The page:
Tuesday, May 16, 2017

For Your Reading Pleasure 5/16/17


Today I'm sharing my most recent DE Stevenson reading: The English Air. I'd become a little bit discouraged because my least favorite Stevenson books were ones that I had read most recently (mostly in 2016). In case it interests you, I've read (because I keep a list or I'd forget) 27 of her books, and my least favorite have been Rochester's Wife, The Baker's Daughter, and Crooked Adam. Some of my favorites have been the Miss Buncle books; The Young Clementina; Katherine Wentworth; Celia's House; Mrs. Tim Gets a Job (3rd of 4 Mrs. Tim books); and Sarah's Cottage (or perhaps Sarah Morris Remembers).

So I was very pleased to discover that The English Air was a book that held my interest from the beginning. It takes place from about March 1938 through early 1940 in England and Germany. It is lighthearted, then sobering, but not too sobering. The story is wonderful, and Stevenson's superb writing shines in this book.

A young (22?) indoctrinated Nazi German is sent to England by his Nazi father to learn more about how the English feel about Germany. He does this under the guise of visiting the long-ignored family of his English mother, who died when he was fairly young (6 or 7?). Sorry, I'd have to find the exact age references if any, but these are close enough. Pleasant times ensue, and he falls deeply in love with the daughter Wynne, whose mother, Sophie, was a cousin to Franz's mother.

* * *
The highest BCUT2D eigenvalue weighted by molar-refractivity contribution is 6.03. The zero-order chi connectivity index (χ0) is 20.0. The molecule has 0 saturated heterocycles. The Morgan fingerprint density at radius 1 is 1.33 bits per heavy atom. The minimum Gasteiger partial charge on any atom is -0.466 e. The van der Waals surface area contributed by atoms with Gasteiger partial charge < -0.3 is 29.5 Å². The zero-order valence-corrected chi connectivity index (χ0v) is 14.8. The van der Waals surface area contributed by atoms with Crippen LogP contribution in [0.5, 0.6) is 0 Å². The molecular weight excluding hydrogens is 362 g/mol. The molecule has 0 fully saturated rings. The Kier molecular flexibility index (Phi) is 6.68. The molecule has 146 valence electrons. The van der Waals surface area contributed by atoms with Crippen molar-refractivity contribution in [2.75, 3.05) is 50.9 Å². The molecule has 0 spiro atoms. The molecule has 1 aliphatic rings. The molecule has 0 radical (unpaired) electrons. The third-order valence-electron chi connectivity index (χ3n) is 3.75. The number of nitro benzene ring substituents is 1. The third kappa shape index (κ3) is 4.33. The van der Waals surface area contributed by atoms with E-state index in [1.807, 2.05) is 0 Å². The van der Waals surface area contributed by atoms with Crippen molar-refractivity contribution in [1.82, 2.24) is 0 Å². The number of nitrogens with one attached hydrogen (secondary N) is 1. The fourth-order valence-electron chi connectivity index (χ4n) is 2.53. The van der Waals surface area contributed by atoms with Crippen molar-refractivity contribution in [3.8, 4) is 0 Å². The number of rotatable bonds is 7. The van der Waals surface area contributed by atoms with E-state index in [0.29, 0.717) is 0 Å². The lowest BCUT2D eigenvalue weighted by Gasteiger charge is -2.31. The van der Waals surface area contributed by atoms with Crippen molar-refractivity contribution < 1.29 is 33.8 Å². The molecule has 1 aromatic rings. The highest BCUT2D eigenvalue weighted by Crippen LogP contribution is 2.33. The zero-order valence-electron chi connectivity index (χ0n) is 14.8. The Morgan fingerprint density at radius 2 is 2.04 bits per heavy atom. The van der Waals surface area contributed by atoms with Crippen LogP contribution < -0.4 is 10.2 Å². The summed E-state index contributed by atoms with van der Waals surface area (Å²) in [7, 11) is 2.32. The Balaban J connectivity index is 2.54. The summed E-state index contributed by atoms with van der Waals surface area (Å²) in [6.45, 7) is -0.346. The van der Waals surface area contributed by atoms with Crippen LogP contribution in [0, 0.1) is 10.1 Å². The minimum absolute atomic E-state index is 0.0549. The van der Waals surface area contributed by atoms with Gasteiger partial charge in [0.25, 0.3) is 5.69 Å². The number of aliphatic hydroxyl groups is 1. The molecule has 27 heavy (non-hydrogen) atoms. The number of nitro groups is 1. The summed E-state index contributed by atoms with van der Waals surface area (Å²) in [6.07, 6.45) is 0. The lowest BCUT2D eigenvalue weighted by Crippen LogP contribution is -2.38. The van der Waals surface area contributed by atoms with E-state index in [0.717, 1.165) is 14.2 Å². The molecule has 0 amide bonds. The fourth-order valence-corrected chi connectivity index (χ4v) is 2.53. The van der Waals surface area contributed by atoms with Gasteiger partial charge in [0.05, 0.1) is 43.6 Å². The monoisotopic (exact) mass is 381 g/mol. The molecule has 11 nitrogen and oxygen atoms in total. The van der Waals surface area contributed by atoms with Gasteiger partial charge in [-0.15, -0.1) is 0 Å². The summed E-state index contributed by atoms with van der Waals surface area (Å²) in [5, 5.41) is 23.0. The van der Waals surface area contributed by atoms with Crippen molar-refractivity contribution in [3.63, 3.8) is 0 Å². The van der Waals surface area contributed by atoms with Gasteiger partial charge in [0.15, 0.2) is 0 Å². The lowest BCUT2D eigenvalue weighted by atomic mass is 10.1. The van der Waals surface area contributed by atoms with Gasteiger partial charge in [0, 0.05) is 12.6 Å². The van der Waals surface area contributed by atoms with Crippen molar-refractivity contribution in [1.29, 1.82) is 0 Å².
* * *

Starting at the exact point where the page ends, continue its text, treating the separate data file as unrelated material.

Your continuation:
Franz is elated when Chamberlain signs the pact in September 1938. He is certain everything will be alright now, and that he'll be able to marry Wynne and take her back to Germany. But the head of the family, Dane, makes Franz wait. And in the meantime, Hitler begins to move. Franz returns to Germany. Is all lost?

I didn't provide an Amazon link because the book is pricey, but some copies are in the $35 range. Well, I'll put a link in My Amazon Picks at the bottom of this post. I suggest you try your local library system if you're interested. The Amazon reviews were interesting. One or two didn't like the book precisely because it was about the war, meaning the subject was too serious for a Stevenson book. But there you go: To each his own.

Stevenson's books are often humorous, but not all of them are by any means. She was a very versatile writer. Have you read her books? Any favorites or recommendations that should not be missed? I have referred to her in a post previously, here. Since that post I've read all her books our library has, and a few from our library system (50+ libraries). I guess she's written 50+ books, so I still have much enjoyable reading ahead.

Happy Reading, Friends!
Bess



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May God richly bless you,
Bess